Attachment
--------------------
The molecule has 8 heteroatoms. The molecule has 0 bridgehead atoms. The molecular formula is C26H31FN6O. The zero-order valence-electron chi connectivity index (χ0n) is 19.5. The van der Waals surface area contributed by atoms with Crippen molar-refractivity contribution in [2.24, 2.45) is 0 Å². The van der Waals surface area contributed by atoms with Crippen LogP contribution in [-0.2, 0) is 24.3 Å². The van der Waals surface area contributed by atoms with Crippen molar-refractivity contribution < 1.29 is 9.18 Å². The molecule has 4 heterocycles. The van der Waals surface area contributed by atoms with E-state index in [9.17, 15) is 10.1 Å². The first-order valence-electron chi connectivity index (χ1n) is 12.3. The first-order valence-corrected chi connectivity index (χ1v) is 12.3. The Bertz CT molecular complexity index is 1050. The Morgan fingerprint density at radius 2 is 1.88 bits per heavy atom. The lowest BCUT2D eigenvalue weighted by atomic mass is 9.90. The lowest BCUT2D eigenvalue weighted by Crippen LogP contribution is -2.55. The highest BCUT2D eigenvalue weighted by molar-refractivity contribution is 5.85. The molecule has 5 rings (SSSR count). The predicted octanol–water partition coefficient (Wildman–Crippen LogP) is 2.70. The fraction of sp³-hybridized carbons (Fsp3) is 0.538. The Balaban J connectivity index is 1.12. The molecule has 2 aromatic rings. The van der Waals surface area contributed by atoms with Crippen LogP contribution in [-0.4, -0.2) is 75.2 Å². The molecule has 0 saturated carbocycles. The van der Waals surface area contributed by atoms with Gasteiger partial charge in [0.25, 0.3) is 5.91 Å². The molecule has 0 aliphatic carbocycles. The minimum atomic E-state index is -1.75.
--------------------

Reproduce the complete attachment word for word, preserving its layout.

The molecule has 8 heteroatoms. The molecule has 0 bridgehead atoms. The molecular formula is C26H31FN6O. The zero-order valence-electron chi connectivity index (χ0n) is 19.5. The van der Waals surface area contributed by atoms with Crippen molar-refractivity contribution in [2.24, 2.45) is 0 Å². The van der Waals surface area contributed by atoms with Crippen LogP contribution in [-0.2, 0) is 24.3 Å². The van der Waals surface area contributed by atoms with Crippen molar-refractivity contribution < 1.29 is 9.18 Å². The molecule has 4 heterocycles. The van der Waals surface area contributed by atoms with E-state index in [9.17, 15) is 10.1 Å². The first-order valence-electron chi connectivity index (χ1n) is 12.3. The first-order valence-corrected chi connectivity index (χ1v) is 12.3. The Bertz CT molecular complexity index is 1050. The Morgan fingerprint density at radius 2 is 1.88 bits per heavy atom. The lowest BCUT2D eigenvalue weighted by atomic mass is 9.90. The lowest BCUT2D eigenvalue weighted by Crippen LogP contribution is -2.55. The highest BCUT2D eigenvalue weighted by molar-refractivity contribution is 5.85. The molecule has 5 rings (SSSR count). The predicted octanol–water partition coefficient (Wildman–Crippen LogP) is 2.70. The fraction of sp³-hybridized carbons (Fsp3) is 0.538. The Balaban J connectivity index is 1.12. The molecule has 2 aromatic rings. The van der Waals surface area contributed by atoms with Crippen LogP contribution in [-0.4, -0.2) is 75.2 Å². The molecule has 0 saturated carbocycles. The van der Waals surface area contributed by atoms with Gasteiger partial charge in [0.25, 0.3) is 5.91 Å². The molecule has 0 aliphatic carbocycles. The minimum atomic E-state index is -1.75.